I’ve flown a number of jets with autothrottles, Gulfstreams, Embraers, Falcons and Citations, and even though I didn’t fully understand the appeal of the technology before I flew with it 15 years ago now, I developed a deep appreciation of the safety benefits autothrottles bring to flying jets.
But with the introduction of its Generation 2 Cirrus Vision Jet, Cirrus created something that was a brand new experience for me: a single-engine, single-pilot jet with a Boeing 787 level of technological sophistication. And truth be told, the Vision Jet makes better use of it than Boeings or Airbus beauties do because when you’re flying single pilot, the fewer things you need to keep track of, the more safely you can fly, especially when things get busy.
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I have single pilot type ratings in a jet, the Cessna CitationJet CJ through CJ4, none of which have autothrottles, yet at least (and that’s me, not Textron speculating here), and I know from simulator experience that when things get busy with emergencies, managing airspeed and engine health on non-FADEC, non-autothrottle engines make already challenging circumstances even more difficult to safely manage.
With the G2, Cirrus has improved the plane in multiple ways, and not just by adding the Garmin autothrottles (which I’d flown before on a couple of Citations). They cleaned up the wing, eliminating aerodynamic fences between the flaps and ailerons, along with removing the vortex generators. Cirrus also worked with engine maker Williams International to turn up the wick on the FJ-33 turbofan above 24,000 feet (essentially by upping the allowable temps) so the jet can climb faster to its new RVSM ceiling of 31,000 feet.
The added oomph allows the jet to go faster at its previous ceiling of FL 280—we had it up to 317 knots true at 280—while allowing it to cruise at its previous numbers (actually, a bit faster in my test of it) while burning less fuel and stretching the range by about 150 nm, a very substantial increase.
Passengers will enjoy the numerous interior upgrades, too, the most noteworthy of which is the addition of more comfortable, more fully-padded second-row chairs (there are three rows of seats in the seven-seat jet). Cirrus also added a removable console between the two second-row seats (which I did not get a chance to see). The console gives passengers a place to store their stuff and set their drinks and tablets and quarterly reports.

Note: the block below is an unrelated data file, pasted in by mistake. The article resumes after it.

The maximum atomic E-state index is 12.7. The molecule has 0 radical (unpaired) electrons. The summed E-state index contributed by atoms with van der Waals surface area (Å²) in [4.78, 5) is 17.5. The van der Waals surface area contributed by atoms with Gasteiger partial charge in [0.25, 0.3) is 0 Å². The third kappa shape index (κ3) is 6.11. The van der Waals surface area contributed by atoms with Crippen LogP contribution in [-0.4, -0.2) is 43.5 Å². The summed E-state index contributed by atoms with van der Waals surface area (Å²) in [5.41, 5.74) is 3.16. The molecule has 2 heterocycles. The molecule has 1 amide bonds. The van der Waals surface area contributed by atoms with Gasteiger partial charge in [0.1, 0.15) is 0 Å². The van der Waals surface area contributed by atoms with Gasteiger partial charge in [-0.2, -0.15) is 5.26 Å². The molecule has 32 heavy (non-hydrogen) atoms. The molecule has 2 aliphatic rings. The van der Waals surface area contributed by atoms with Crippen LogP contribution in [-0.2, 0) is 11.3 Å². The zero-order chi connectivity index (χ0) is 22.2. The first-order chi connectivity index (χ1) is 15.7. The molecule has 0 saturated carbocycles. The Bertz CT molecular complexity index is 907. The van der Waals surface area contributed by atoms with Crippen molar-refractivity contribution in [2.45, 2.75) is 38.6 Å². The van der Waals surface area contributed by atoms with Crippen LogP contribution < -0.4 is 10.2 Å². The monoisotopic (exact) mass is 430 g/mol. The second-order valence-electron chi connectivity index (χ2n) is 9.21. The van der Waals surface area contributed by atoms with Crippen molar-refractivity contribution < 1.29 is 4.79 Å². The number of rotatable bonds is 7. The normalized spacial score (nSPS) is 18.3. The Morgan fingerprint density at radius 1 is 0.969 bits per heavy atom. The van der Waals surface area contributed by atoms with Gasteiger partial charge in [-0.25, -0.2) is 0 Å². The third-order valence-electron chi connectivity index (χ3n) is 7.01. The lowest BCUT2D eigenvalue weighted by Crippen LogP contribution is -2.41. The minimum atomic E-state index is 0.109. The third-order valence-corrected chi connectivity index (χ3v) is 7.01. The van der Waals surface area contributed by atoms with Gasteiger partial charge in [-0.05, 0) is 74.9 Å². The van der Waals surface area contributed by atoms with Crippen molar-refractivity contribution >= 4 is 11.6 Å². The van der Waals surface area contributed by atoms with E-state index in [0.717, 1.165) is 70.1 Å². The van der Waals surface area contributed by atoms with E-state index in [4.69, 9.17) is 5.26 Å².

Of the jets I’ve spent time in, the SF50 is the easiest jet to fly, and not by a little. That fact is not an accident. The design of its systems, a collaboration mainly between Cirrus and Garmin International, is nothing short of brilliant.
Takeoff is pretty simple, though on our pre-takeoff briefing instead of discussing V1 cuts (there is no second engine) we briefed what to do if the one and only engine were to fail, depending, of course, on what altitude you get to before the engine stops doing its job. It is, I admit, a pretty remote possibility with the FJ33s, a development of the FJ44, which is possibly the most time-tested private jet engine ever. And remember, there’s a chute, too. Just as you do with the Cirrus SR22 single-engine piston plane, you steer the SF50 with differential braking. On the takeoff roll, you need to get it rolling–with autothrottles armed, you just advance the throttle to the stops--before the rudder becomes effective. Rotate at around 90 knots—the software calculates the exact V-speeds for you before flight—flip the gear up (this Cirrus does have retracts!), retract the flaps, and then climb away.
But the automation goodness doesn’t stop there. On the climb, the combination of the Garmin Perspective Plus avionics suite, FADEC and autothrottles not only keep the engine within limits but also keep you below the airspace speed limit, 200 knots in the Austin Class C we were departing from, for instance.
For more details on the flight, including some additional, incredibly impressive autothrottle tricks, check out our cover story in an upcoming issue of Plane & Pilot.
Cost for the G2 Vision Jet is around $2.7 million for the jet with all the goods, including autothrottle, updated seating, paint scheme and more.
Click on the buttons below to see more photos of the Cirrus Vision Jet Generation 2.